The NBL mask 262 has the macroscopic opening 264 having a plurality of openings 268 associated therewith. Such openings 268 may be formed, for example, as either a patterned grid, wherein the mask material is patterned to form a plurality of mesas, or as a series of patterned vias down to the semiconductor material 260. For example, referring to FIG. 10 (which is not necessarily drawn to scale, but rather is merely provided for the sake of clarity), the macroscopic opening 266 portion of the mask layer 262 is patterned to form a plurality of mesa structures 276, wherein spacing between the structures is smaller than the implantation design rule. Alternatively, as illustrated in FIG. 11, the macroscopic opening portion 264 of the mask layer 262 is patterned to form a plurality of vias 278 down to the substrate 260, wherein a size of the vias is smaller than the NBL implant design rule.
Still referring to 252 of FIG. 8, the NBL is further formed by thermal processing, as illustrated in FIG. 12 at reference numeral 280, wherein the doped regions 274 diffuse together to form a single integral region 282 as shown. The grid/island type NBL mask 262 is then removed from the substrate 260, and a silicon layer 284 is formed thereover at 290 of FIG. 8, for example, a p-type layer formed via epitaxial growth, as illustrated in FIG. 13. Due to the thermal conditions present during formation of the layer 284 (as well as other subsequent processing), the NBL region 282 up-diffuses into the overlying semiconductor layer 284.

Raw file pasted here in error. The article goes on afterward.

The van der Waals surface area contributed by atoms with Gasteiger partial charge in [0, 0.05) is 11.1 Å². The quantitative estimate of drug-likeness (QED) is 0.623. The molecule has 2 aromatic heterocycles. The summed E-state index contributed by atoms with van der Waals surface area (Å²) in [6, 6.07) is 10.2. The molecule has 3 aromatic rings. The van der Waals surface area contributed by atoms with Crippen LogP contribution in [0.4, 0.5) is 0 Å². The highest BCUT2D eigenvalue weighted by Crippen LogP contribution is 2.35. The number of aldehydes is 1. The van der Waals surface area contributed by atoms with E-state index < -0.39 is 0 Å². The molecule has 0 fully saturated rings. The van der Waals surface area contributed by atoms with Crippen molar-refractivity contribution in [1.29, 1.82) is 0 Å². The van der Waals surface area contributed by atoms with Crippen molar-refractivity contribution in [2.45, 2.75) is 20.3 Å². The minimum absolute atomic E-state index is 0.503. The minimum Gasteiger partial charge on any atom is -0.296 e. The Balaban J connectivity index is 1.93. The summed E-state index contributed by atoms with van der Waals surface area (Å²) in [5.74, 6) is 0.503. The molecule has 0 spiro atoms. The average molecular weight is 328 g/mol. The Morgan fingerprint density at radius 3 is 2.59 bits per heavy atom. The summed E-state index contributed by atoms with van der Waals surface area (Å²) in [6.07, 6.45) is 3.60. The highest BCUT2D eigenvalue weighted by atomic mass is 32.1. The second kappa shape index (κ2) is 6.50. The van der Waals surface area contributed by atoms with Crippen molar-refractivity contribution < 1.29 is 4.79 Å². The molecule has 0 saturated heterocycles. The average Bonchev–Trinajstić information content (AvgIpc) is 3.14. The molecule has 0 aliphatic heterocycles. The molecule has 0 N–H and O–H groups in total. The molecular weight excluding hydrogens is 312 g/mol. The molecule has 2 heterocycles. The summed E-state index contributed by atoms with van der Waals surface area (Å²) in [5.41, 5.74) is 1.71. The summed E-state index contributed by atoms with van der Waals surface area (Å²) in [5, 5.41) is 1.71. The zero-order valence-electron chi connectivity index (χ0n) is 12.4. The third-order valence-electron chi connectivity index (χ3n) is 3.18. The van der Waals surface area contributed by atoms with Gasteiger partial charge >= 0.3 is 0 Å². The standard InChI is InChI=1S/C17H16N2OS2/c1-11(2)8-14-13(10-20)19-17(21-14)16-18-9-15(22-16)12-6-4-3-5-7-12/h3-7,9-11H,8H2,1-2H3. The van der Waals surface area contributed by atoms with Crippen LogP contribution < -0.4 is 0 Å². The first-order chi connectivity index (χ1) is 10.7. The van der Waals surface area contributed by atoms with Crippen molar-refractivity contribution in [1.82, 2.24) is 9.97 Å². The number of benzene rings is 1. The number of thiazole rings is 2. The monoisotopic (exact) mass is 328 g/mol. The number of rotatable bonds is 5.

Note that since the amount of dopant within the NBL region 282 is less than would otherwise exist if the island/grid type NBL mask were not employed, the amount of up-diffusion of the NBL is reduced compared to a conventional NBL. Further, note that such actions reduce an effective thickness of the NBL region 282 without use of additional masks or processing steps. That is, other NBL regions may be formed on the die/wafer wherein the mask opening associated therewith is greater than the implantation design rule, causing the NBL regions associated therewith to extend further up into the overlying semiconductor layer 284. Such an exemplary region 285 is illustrated in phantom in FIGS. 13-15.